MAYNILAD Water Services, Inc. is “in discussion” with the water regulatory office on a recent supply interruption issue that resulted from the resurgence of the algal bloom in Laguna Lake.

The company’s statement was disclosed by its parent firm Metro Pacific Investments Corp. (MPIC) to the stock exchange on Monday after the reported water interruption.

It said the algal bloom is hampering water production in its Putatan water treatment plants.

“Maynilad acknowledged the concerns raised by MWSS (Metropolitan Waterworks and Sewerage System) and is doing everything necessary to restore normal service given current constraints on the quality of the raw water source,” MPIC said.

“Ongoing treatment interventions by Maynilad have resulted in a quicker resolution of the algal bloom episode compared to previous years, as gradual increase in Maynilad’s water production is already being felt despite the persistent high algal count in the Laguna Lake,” it said.

It added that in the meantime, Maynilad “continues to mitigate the effects of the incident to its affected customers by delivering potable water through mobile tankers and announcing a daily supply availability schedule so that affected customers can store water for their needs.”

Maynilad believes that the situation is temporary and expects the onset of the rainy season will dissipate the effect of the algal bloom on the lake’s raw water supply, MPIC said.

The firm said MWSS imposed a fine of around P64 million on Maynilad for the water service interruption that occurred between December 2021 to February 2022.

“Maynilad received the notice of imposition of the fine on March 14, 2022 and the fine was settled in the form of rebates to affected customers,” it said.

Separately, Maynilad announced on Monday that it had energized its second solar power farm inside La Mesa compound in Quezon City to provide more renewable energy for its water facilities.

“We are serious about managing the environmental impact of our operations, which will continue to expand as we build more facilities over the next few years. The use of renewables is one of our strategies for minimizing greenhouse gas emissions, along with carbon sequestration through the reforestation of watersheds,” said Maynilad President and Chief Executive Ramoncito S. Fernandez.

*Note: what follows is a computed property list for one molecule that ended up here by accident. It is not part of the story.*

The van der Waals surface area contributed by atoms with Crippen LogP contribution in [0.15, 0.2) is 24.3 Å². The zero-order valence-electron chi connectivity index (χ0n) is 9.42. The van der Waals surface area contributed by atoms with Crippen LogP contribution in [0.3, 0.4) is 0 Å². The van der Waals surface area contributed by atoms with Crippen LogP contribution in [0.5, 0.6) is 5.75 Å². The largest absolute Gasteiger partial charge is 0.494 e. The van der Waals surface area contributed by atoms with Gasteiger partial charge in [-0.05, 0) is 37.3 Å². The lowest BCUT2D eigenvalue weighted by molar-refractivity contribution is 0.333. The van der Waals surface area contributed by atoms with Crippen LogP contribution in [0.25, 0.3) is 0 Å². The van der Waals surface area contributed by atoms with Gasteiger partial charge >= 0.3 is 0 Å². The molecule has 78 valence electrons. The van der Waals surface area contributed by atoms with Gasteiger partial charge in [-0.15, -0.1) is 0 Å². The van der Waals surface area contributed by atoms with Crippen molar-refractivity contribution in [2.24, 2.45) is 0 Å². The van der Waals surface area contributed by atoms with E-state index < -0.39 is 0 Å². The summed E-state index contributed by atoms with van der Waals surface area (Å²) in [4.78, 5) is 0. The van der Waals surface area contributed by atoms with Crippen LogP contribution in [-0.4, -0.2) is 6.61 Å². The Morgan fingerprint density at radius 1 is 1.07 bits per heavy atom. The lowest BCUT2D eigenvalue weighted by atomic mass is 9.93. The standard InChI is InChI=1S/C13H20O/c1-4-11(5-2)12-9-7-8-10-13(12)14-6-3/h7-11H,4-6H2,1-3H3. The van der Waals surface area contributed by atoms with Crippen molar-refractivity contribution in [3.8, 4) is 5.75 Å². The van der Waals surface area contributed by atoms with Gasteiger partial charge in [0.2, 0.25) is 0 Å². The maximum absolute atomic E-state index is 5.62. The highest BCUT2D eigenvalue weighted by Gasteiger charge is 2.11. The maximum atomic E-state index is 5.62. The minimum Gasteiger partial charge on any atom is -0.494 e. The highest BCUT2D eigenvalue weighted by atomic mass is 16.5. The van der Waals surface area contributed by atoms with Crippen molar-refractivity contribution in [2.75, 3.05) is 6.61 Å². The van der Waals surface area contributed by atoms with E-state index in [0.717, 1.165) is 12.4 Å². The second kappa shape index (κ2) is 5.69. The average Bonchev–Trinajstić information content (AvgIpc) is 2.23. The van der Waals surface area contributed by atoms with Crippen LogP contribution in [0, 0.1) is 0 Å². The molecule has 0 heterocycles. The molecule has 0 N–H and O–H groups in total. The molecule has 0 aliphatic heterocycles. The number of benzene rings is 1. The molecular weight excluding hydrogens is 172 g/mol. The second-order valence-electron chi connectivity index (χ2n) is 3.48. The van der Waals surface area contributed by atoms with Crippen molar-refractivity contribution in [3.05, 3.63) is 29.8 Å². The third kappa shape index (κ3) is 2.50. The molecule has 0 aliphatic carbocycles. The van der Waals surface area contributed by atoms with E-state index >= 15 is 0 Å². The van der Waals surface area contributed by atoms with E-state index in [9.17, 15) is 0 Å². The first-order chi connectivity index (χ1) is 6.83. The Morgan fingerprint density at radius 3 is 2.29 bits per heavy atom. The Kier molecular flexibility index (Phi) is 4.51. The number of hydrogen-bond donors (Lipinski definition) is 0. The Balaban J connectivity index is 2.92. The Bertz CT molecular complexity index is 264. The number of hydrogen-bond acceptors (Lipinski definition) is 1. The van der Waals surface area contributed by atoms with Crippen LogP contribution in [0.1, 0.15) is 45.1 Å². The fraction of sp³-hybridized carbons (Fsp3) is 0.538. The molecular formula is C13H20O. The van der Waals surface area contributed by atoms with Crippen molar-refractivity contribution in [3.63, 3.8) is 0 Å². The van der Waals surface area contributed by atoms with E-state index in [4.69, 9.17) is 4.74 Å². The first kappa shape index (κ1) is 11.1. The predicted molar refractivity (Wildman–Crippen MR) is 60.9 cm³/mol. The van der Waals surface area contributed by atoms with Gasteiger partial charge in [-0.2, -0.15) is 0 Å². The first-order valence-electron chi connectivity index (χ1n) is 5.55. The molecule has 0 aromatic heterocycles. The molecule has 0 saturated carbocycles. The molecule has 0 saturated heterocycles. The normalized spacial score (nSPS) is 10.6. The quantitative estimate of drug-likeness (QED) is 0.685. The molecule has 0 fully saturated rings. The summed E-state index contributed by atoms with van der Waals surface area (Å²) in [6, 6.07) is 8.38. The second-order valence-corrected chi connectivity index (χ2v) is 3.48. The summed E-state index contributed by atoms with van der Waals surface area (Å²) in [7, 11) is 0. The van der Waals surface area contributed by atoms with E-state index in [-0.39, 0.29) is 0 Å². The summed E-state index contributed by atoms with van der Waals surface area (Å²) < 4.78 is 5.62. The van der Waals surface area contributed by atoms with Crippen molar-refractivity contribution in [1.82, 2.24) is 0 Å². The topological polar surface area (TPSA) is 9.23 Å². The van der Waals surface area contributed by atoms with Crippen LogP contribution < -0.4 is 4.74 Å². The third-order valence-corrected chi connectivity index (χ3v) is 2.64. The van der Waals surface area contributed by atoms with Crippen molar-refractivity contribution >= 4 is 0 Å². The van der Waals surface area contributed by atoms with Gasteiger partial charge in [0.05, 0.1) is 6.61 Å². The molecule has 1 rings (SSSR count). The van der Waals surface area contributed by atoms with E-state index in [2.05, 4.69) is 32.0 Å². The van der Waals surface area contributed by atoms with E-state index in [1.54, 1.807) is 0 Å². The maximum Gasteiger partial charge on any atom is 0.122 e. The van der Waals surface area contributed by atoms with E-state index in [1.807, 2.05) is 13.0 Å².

The new one-megawatt photovoltaic (PV) solar farm covers a land area of 12,157.30 square meters. The power plant was built to augment the power requirements of La Mesa treatment plant 1 and several pumping stations within the La Mesa compound.

The plant is expected to reduce the electricity consumption of Maynilad’s La Mesa facilities by around 90,000 kilowatt-hours, as well as minimize carbon emissions by 21 tons per month. It is also projected to generate annual cost savings of around P7 million to P10 million from purchased electricity.

Maynilad’s first solar farm is a one-megawatt PV installation that began production in 2021.

“This marked Maynilad’s initial foray into renewables, which it is pursuing in line with its environmental sustainability and operational efficiency initiatives,” the water concessionaire said.

Maynilad is the water supplier for Metro Manila’s west zone, which covers Caloocan, Pasay, Parañaque, Las Piñas, Muntinlupa, Valenzuela, Navotas, Malabon, Cavite, and certain portions of Manila, Quezon City, and Makati.

MPIC, which has a majority stake in Maynilad, is one of three Philippine units of Hong Kong-based First Pacific Co. Ltd., the others being Philex Mining Corp. and PLDT, Inc.

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